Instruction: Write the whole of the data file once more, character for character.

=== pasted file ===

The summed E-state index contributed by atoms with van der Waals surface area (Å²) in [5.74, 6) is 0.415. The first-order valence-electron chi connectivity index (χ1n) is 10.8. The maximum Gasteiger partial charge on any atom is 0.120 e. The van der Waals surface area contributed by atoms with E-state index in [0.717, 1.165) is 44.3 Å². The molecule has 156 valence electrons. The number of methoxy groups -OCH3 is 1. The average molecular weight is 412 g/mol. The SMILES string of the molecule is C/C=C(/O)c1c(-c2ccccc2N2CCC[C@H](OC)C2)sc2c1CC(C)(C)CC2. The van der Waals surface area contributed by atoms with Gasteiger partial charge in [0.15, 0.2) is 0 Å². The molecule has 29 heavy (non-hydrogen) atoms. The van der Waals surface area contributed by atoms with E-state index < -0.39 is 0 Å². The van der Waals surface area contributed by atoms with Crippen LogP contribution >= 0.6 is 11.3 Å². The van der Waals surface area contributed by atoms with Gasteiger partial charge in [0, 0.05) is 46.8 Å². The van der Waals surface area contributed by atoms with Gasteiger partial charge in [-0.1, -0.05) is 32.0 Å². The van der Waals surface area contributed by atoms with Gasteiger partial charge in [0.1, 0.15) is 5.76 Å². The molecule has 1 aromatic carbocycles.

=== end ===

The summed E-state index contributed by atoms with van der Waals surface area (Å²) in [5.74, 6) is 0.415. The first-order valence-electron chi connectivity index (χ1n) is 10.8. The maximum Gasteiger partial charge on any atom is 0.120 e. The van der Waals surface area contributed by atoms with E-state index in [0.717, 1.165) is 44.3 Å². The molecule has 156 valence electrons. The number of methoxy groups -OCH3 is 1. The average molecular weight is 412 g/mol. The SMILES string of the molecule is C/C=C(/O)c1c(-c2ccccc2N2CCC[C@H](OC)C2)sc2c1CC(C)(C)CC2. The van der Waals surface area contributed by atoms with Gasteiger partial charge in [0.15, 0.2) is 0 Å². The molecule has 29 heavy (non-hydrogen) atoms. The van der Waals surface area contributed by atoms with E-state index < -0.39 is 0 Å². The van der Waals surface area contributed by atoms with Crippen LogP contribution >= 0.6 is 11.3 Å². The van der Waals surface area contributed by atoms with Gasteiger partial charge in [0, 0.05) is 46.8 Å². The van der Waals surface area contributed by atoms with Gasteiger partial charge in [-0.1, -0.05) is 32.0 Å². The van der Waals surface area contributed by atoms with Gasteiger partial charge in [0.1, 0.15) is 5.76 Å². The molecule has 1 aromatic carbocycles.